Jan. 10, 2013
-- Learning Cameras is now releasing new Product Review sections to help potential buyers with their photography, videography, and media related purchases. With a shopping adviser tool to help narrow down your choices further based on category and needs, as well as a forum for you to discuss your goals with other photographer, LearningCameras.com has the latest tools to help you obtain your gear. Product reviews, news, and deals are our primary focus and these new tools will greatly help your business or hobby take shape. Knowing what to purchase, where to purchase, and when to purchase will help you save time and money by finding you the best deals and reviews to back up the products.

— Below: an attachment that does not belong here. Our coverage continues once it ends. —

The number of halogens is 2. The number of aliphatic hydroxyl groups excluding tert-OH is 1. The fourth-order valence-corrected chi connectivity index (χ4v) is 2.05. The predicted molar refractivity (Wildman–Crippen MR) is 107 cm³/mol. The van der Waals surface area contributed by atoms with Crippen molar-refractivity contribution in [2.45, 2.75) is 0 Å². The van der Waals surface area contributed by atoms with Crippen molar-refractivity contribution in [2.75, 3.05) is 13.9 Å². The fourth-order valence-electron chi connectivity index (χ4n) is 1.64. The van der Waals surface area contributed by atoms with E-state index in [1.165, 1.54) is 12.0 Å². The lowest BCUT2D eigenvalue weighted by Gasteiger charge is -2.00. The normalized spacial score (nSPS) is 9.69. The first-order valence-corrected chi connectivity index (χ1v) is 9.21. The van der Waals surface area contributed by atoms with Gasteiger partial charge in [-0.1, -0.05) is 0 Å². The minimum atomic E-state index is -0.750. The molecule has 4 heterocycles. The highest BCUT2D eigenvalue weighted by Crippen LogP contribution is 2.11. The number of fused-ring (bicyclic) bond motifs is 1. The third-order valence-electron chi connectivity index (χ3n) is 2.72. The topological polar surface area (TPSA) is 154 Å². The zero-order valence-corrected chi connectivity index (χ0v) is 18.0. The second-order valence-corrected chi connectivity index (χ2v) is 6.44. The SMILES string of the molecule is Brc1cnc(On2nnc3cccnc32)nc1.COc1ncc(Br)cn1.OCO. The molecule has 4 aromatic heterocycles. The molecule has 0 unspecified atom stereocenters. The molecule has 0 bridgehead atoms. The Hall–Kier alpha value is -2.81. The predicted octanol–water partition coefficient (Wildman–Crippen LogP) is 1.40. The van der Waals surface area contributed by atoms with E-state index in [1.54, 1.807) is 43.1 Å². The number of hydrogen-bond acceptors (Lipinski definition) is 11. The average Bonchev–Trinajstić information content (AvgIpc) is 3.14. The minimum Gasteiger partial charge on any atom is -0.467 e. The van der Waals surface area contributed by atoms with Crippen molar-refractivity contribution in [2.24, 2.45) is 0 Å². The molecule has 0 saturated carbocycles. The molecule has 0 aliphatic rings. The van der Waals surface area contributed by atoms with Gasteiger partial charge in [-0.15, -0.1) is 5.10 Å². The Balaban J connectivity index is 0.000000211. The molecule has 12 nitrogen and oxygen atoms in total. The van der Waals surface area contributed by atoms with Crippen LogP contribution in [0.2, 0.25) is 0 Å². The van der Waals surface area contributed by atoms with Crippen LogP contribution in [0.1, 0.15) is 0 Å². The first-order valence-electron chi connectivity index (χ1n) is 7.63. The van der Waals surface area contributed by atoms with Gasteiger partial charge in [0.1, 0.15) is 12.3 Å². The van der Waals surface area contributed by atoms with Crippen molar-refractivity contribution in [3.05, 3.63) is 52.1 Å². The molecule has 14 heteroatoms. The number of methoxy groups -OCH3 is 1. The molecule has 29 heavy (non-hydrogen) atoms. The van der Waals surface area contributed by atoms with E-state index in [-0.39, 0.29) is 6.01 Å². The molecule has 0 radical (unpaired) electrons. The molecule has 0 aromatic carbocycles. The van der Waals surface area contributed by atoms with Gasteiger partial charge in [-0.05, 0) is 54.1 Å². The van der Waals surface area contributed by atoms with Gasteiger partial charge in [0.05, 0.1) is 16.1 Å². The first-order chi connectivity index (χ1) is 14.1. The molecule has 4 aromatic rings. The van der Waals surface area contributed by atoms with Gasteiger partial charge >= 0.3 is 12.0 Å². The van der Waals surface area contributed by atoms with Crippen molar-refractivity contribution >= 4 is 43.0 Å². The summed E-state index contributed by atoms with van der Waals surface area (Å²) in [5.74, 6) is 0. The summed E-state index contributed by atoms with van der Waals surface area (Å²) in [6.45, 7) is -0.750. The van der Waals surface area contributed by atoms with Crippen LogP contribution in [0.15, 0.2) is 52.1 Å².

Our latest product reviews are from the newest equipment such as the Canon 24-70 f/4 IS. Excerpts include the following. While the 24-105mm f/4 IS needed an update due to its lackluster performance, the change to a 24-70mm focal length was not what was initially rumored though it is consistent with what Canon does with the 70-200mm series. Also part of this new upgrade was a hefty price upgrade, not so much from the retail price of the 24-105mm f/4 IS, but because the 24-105 can be found at greatly reduced prices due to the packaging of this as the kit lens in so many Canon cameras. Either way, this lens is now here and here to stay so let's take a look at the performance this has to offer. All shots were taken with the Canon 5D Mark III.